Your students probably already know how to play Go Fish, but in this version, they’re fishing for pairs that add up to 10. Have them ask: “I have a 2. Do you have an 8 to make 10?” Change aces to 1 for this game and leave face cards out entirely.

## 7. Calculate the gain or loss

Each player starts with 15 points. Player one flips a card (remove face cards or assign them point values first). If the card is black, they add it to their total. If it’s red, they subtract it. Highest point total when all the cards are gone wins! Get a free printable worksheet to use with this game at the link.

## 8. Practice counting on with cards

Remove the face cards for this one, and grab a die. Players flip a card and roll the die. Starting with the number on the card, they “count on” using the number on the die. For instance, if the player flips a 7 and rolls a 4, they would say, “Seven… eight, nine, ten, eleven.” If they get it correct, they keep the card.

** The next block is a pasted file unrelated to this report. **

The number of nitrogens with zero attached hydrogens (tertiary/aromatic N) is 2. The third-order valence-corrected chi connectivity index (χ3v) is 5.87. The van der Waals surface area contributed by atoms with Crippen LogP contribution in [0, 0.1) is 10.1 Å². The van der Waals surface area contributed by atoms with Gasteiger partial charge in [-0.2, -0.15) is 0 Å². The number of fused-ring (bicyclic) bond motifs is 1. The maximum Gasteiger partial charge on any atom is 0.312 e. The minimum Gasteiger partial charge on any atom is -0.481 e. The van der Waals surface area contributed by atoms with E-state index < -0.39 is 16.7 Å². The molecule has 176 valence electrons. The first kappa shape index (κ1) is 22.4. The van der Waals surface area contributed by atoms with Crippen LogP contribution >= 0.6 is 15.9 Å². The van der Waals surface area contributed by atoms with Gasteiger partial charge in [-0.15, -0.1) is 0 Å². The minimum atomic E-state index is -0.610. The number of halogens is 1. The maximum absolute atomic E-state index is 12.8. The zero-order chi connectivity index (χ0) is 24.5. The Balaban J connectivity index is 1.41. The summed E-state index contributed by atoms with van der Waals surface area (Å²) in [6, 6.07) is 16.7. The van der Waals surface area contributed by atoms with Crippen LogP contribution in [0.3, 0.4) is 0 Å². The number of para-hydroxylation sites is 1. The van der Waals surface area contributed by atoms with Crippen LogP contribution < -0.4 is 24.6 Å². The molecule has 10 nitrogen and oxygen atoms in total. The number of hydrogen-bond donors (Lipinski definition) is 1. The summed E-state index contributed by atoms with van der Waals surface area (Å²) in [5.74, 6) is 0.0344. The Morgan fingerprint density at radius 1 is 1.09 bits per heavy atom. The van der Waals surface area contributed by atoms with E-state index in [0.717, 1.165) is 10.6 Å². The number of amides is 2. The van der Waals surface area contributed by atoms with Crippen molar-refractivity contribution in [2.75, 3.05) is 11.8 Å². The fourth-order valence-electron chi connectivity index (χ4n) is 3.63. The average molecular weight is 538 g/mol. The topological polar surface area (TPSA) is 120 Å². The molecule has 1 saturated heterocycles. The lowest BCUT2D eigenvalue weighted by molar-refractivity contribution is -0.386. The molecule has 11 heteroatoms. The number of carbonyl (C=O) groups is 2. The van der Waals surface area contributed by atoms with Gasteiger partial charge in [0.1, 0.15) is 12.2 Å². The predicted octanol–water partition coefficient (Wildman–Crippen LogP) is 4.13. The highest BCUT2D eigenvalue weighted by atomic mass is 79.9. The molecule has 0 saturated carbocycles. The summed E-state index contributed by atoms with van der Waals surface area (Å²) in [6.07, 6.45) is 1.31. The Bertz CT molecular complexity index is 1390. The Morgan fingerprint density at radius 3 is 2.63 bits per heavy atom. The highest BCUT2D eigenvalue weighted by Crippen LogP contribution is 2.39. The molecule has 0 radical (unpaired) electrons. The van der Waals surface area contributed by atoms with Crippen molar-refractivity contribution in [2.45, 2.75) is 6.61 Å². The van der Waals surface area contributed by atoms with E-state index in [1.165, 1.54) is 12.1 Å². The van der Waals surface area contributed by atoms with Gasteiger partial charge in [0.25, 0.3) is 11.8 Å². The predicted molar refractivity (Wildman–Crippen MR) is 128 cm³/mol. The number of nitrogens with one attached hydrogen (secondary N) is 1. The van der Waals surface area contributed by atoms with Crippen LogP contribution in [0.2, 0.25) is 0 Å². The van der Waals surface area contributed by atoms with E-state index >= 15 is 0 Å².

## 9. Turnover and multiply (or add)

This one is so simple! Have students pair up. One person flips two cards from the deck. The first student to multiply (or add, depending on what you want to practice) them correctly and call out the answer wins and takes both cards. Play continues until all the cards are gone, and the winner is the one with the most cards.

## 10. Try for a total of 10

Play this math card game alone or as a team. Lay out 20 cards on the table (leave out face cards or change them to equal 0, while aces equal 1). Kids remove sets of cards that add up to 10, ultimately trying to remove all the cards from the table. It’s harder than you think!

## 11. Practice number sequencing with “builder’s paradise”